How Did a Gay Couple Legally Marry in Oklahoma?

Wedding ring

Photo by Hagen Hopkins/Getty Images

Earlier this week, Darren Black Bear and Jason Pickel drew a flurry of media attention when they obtained a marriage license—in the state of Oklahoma. The two men, who are both of Native American descent, wed under tribal law, which permits marriages between any two people regardless of their sex. Yet same-sex marriage remains formally banned under the state constitution of Oklahoma, where the couple wed and resides. So how can their marriage be legal?

Because state law has virtually no bearing on tribal law. According to Professor Robert Anderson, director of the Native American Law Center at the University of Washington, every tribe is a sovereign entity, and states have virtually no civil jurisdiction within tribal territories. There are a few exceptions, but domestic relations isn’t one of them. Oklahoma has absolutely no power to halt the marriage or to keep the tribe from recognizing it. Unfortunately, the reverse is also true: Thanks to Oklahoma’s constitutional amendment banning same-sex marriage (and its fiercely anti-gay governor), Black Bear and Pickel’s union won’t be recognized under state law.

That doesn’t mean, however, that their marriage only exists within the boundaries of the Cheyenne and Arapahoe tribes’ reservation. (The tribes share a single jurisdictional area, but Black Bear and Pickel live miles away, in Oklahoma City.) Thanks to the death of DOMA, the federal government will also recognize their marriage and provide them with a bounty of benefits. When DOMA was in force, it also applied to tribes; despite their general sovereignty, tribes could not compel the federal government to recognize gay marriages among Native Americans. With that roadblock abolished, Black Bear and Pickel should begin receiving federal marriage benefits immediately.

Where else will Black Bear and Pickel’s marriage be recognized? Certainly, states that already recognize same-sex marriage will recognize tribal ones, too. But what about the other 36 states? Here, the current patchwork of marriage laws presents an intriguing ambiguity, says Robert Clinton, a law professor at Arizona State University’s Sandra Day O’Connor College of Law. As a general rule, every state (and the federal government) grants “full faith and credit” to other states’ laws and rulings, as mandated by the U.S. Constitution and federal statute; this duty applies to tribal codes, as well. But in 1939, the Supreme Court recognized a state’s right to ignore another state’s law if it seriously contravened its own—the so-called public-policy exception.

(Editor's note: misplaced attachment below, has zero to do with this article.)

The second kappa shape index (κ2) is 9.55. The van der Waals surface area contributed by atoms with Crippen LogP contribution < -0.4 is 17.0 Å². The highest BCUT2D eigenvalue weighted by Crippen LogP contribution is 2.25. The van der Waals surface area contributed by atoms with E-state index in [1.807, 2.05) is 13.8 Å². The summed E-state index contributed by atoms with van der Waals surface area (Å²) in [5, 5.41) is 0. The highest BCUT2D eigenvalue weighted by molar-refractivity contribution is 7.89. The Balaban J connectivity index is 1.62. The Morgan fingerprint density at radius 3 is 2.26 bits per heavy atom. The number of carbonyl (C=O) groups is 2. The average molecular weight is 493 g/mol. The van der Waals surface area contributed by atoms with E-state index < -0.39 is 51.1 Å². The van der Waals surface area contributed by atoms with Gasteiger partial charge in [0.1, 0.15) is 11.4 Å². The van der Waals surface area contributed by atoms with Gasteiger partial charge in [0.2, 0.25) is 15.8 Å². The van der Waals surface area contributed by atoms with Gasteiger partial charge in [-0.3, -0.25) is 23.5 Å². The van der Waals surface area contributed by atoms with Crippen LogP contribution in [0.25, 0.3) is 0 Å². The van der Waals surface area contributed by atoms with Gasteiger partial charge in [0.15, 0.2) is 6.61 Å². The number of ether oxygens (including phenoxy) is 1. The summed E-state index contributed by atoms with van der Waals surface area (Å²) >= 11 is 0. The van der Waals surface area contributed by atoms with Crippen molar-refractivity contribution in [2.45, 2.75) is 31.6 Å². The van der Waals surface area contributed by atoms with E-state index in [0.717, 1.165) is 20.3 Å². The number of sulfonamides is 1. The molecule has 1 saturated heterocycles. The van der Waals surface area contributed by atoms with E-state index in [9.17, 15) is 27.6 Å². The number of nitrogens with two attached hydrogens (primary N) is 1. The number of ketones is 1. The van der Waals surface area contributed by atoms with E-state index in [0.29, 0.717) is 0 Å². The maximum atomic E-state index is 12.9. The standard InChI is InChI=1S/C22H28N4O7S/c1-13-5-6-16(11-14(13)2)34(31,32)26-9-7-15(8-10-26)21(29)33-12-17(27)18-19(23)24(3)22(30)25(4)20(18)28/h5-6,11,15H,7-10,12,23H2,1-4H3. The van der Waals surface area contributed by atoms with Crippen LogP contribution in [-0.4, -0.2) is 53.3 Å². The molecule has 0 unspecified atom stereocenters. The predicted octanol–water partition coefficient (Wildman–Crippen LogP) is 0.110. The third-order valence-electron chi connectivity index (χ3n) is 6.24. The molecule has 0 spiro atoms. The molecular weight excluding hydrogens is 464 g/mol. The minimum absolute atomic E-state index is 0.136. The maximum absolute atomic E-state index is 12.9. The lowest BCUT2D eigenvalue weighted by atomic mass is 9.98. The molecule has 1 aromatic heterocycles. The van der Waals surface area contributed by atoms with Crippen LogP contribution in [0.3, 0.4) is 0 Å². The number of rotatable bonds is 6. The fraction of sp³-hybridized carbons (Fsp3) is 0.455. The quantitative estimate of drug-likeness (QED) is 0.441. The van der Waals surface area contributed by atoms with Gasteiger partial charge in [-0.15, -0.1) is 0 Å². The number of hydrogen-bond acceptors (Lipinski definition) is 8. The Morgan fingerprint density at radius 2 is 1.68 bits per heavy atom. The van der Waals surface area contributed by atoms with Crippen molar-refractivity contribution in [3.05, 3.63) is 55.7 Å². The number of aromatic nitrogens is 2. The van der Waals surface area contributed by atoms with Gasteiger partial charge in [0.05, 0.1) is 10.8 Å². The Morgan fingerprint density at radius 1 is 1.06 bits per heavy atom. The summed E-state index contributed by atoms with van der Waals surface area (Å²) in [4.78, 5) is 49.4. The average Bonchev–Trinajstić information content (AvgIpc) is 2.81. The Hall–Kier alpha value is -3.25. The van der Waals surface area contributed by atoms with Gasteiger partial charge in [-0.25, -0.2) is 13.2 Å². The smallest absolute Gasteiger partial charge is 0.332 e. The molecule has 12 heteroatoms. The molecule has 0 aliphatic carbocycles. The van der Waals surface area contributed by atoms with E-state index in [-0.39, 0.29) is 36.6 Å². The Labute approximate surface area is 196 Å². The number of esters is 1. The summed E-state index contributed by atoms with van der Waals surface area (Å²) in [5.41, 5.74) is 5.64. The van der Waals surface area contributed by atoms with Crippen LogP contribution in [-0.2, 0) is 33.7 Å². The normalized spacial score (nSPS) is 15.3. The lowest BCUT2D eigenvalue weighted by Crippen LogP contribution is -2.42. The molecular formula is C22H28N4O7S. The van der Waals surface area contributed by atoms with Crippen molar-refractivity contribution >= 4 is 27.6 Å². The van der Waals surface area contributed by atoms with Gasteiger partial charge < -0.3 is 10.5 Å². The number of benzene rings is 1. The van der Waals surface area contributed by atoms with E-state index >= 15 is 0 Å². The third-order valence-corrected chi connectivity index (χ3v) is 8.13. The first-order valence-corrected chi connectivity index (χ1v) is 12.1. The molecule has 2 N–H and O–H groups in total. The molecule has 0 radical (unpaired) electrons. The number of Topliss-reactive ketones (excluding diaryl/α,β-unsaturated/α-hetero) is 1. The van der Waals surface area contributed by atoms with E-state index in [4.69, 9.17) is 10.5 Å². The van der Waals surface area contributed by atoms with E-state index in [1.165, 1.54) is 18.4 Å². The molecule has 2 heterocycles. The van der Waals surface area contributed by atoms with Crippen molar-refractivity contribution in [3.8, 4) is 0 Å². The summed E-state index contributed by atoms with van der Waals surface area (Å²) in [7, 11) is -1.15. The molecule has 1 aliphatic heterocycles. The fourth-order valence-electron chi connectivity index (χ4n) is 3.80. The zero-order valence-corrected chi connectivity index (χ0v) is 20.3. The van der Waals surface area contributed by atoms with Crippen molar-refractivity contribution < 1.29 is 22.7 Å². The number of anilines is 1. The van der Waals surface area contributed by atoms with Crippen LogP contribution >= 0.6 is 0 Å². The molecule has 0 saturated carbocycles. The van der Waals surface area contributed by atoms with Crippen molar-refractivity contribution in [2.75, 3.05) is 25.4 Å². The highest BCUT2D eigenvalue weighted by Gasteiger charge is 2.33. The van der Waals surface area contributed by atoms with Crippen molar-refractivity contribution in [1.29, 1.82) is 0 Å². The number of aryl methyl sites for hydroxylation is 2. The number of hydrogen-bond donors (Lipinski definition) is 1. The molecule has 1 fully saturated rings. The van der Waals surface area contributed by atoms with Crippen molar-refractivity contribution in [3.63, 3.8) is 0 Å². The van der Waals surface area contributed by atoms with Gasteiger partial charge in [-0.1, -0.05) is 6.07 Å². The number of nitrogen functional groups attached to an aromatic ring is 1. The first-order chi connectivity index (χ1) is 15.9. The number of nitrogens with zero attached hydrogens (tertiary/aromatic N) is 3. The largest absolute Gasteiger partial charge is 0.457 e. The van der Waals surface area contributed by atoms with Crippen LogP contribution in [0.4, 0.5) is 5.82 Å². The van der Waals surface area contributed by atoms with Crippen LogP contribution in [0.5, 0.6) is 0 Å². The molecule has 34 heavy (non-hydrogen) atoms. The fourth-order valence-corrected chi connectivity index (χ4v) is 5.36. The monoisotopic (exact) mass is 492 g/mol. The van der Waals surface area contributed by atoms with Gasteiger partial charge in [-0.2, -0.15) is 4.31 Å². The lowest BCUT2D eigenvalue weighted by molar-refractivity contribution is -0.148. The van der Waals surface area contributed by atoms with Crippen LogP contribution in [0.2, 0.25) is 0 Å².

Same-sex marriage undoubtedly violates the public policy of Oklahoma, which outlawed the practice with 76 percent of the vote in 2004. (And Oklahoma, as Anderson notes, is “sophisticated about their modes of discrimination”: Anyone who marries a same-sex couple in violation of the ban is guilty of a misdemeanor.) Yet other states, like New Mexico, treat it more equivocally. If a state neither allows nor forbids same-sex marriage, or if it allows civil unions or domestic partnerships, does the public-policy exception still apply?

“It’s at least arguable,” says Clinton. “The public-policy exception has never been litigated in application to gay marriage,” but it seems possible that tribal gay marriages “should be recognized in most states that don’t have strong public policy to the contrary.”

Although this aspect of American marriage law remains vague for now, it may well be settled in the near future, as more and more tribes accept and even embrace same-sex marriage. Ron Whitener, executive director of the Native American Law Center at the University of Washington Law School, notes that many tribes have been quick to embrace gay rights, especially gay marriage. Homosexuality, Whitener says, has “a cultural presence among traditions of tribes,” and gay people are oftentimes considered “more spiritual” than heterosexuals. There’s also “a certain amount of ceremonial and sacredness about homosexuality among some tribes,” says Whitener,” leading to greater acceptance of gay tribal members.

Not all tribes, of course, are so progressive. Whitener believes that tribes in which Christianity plays a bigger role are more homophobic, while those with less exposure to the Bible are more tolerant of gays. Sometimes, this rift is present within a single tribe. Homosexuality may be accepted by older members, who maintain “ties to the old ways,” and by younger members, who share their generation’s tolerance. But a “middle group,” one that faced significant exposure to outside influence when anti-gay bias was at its strongest, may remain resistant to the trend toward greater tolerance.

It’s unclear exactly how many tribes currently allow same-sex marriages. A handful have formally voted to recognize them; others have outlawed them; some tether their marriage laws to the state’s in which their tribe is located; many do not have a tribal definition of marriage at all. Given the hazy and shifting state of same-sex marriage among the tribes, an increasing number of couples like Black Bear and Pickel are likely to come forward to claim their rights and benefits. And until another momentous ruling clarifies the legal landscape, they’ll have to navigate the current bricolage of bans, laws, and loopholes just to obtain a simple certificate.